As first seen in Tincture
Conversations about mental health are starting. Conversations that are long overdue, considering mental health problems affect 1 in 4 people. And doubtless they are beginning to chip away at the stigma associated with mental health problems — but that stigma is still monumental and a significant barrier to people seeking or accessing help.
Yet what of the language we use in speaking about mental health problems?
‘A rose, by any other name, would smell as sweet’, Shakespeare said.
While this may be true, discussing the rose only as a ‘green stick with thorns spiked sharply enough to draw blood topped with a reproductive organ’ instantly changes the tone of the conversation. This language shapes the way you see the rose, and how you use it. It no longer seems like such a good idea to send them to someone on Valentine’s Day.
The language of mental health problems certainly has a thorny legacy. It’s a past we must shed and overcome if we are to really break down stigma on a deep, effective and lasting level. This past still pervades and influences the common, everyday language used for mental health problems. The words used are steeped in the blood and suffering of social injustice and religious and political dogma, and can’t fail but to leave a shadow of negativity, prejudice and fear lingering from the Dark Ages.
Historically, some religious beliefs were considered to be symptoms of mental health problems. Or mental health problems were seen as demonic possessionor witchcraft — at the time the vestiges of paganism were being branded as absolute evil throughout Europe. The affected were burned at the stake or driven from villages. The term lunacy dates from 1540s to describe cyclical insanity linked to phases of the moon. Indeed, lyncanthropy — being a werewolf — could be considered one our oldest endemic psychoses in Europe.Or more simply women being characterized as ‘hysterical’ since it emanated from the womb. And the world was seen as flat.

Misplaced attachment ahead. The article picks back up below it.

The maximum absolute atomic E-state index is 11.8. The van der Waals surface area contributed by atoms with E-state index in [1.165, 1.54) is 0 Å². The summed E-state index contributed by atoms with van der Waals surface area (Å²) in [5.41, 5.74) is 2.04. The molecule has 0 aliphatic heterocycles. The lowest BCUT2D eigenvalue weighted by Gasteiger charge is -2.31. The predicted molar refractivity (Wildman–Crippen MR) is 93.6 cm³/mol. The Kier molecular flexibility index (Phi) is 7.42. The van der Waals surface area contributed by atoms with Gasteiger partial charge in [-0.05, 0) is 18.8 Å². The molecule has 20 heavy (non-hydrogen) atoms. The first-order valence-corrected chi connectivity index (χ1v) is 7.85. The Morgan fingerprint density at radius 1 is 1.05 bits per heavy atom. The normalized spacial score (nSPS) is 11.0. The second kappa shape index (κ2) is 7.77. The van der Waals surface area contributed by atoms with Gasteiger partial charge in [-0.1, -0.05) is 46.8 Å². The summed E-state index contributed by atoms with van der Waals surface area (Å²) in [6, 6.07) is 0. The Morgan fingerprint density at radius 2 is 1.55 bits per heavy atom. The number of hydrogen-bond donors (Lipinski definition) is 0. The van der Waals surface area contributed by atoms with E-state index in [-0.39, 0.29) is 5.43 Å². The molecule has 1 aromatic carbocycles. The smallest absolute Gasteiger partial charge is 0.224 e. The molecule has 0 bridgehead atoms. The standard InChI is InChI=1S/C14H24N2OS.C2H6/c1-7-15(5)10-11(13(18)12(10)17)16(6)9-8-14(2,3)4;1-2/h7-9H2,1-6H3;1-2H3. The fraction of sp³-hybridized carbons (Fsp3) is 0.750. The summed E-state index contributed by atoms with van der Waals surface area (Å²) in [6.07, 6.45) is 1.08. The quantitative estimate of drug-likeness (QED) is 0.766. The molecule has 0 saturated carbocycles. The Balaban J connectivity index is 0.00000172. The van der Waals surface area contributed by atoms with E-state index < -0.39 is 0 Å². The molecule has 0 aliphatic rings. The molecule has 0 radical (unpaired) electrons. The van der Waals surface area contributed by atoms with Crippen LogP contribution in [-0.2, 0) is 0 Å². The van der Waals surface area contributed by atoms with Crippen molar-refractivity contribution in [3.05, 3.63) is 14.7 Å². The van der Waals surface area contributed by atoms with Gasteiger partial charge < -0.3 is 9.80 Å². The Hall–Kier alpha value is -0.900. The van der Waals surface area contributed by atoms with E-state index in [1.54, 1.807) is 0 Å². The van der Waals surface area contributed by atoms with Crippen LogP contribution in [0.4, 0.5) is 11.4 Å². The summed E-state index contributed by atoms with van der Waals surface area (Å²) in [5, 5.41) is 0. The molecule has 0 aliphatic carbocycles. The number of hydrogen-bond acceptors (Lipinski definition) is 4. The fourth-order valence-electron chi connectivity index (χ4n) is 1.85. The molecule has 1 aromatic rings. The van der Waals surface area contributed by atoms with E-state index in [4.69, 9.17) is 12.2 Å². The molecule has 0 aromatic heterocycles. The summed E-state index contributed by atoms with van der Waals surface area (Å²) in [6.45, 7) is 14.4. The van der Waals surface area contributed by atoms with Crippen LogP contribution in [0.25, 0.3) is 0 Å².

Fast forward a century or two and we’re still actively failing to help those in need. Take suicide for example. It’s commonly referred to today as being ‘committed’. Crimes are also ‘committed’, so it’s not hard to see the negative associations present in the use of this word. In fact, suicide was illegal until the Suicide Act of 1961 was passed. It was quite feasible for someone to fail an attempt at suicide only to be charged with the attempted murder of self and punished accordingly. It’s sobering to think that this change in the law was little more than 50 years ago. Yet while the legal position of suicide has shifted, the language associated with it clearly has not. Somewhat starker is the 2013 statistic that suicide is the leading cause of death for men aged 20–34 in England and Wales at 24% of all deaths and 13% of deaths in the 35–49 year age group.
Every time a celebrity or public figure dies because of underlying depression and/or addiction, we persistently talk about them ‘losing the battle to their demons’. This victimizes the person, undermines hope of recovery for others, excuses society from blame and reinforces the truly ‘crazy’ notion that a malevolent unseen foe or force has taken them.
By contrast, other areas of mental health are trivialized by language. Anti-depressants are patronizingly and inaccurately referred to as ‘happy pills’. And words like mad, crazy, nutter, loon, retard, bonkers, schizo are used daily, from playground to boardroom. Television has long indoctrinated and socialized our children to the stigma and straight jackets of mental illness and more recently social media is undermining self-esteem and stoking those fires of low grade, chronic anxiety at global scale.
Charities such as Time to change, Rethink and Mind along with some media outlets are helping to raise awareness of the impact of language on the discussions of mental health. People with mental health problems are the most discriminated group in the UK, according to YouGov. The story in the USA is similar. Language is a powerful way to shape attitudes and behaviours. It’s done an effective job of contributing to stigma that has helped hold mental health conversations back decades.
It’s long overdue that we use thoughtful, relevant language in order to effectively advance them. Or as Da Vinci said way back in the early 1500s, where arguably the language of mental health is still stuck:
“I have been impressed with the urgency of doing. Knowing is not enough; we must apply. Being willing is not enough; we must do.”
co-author: Vernon Bainton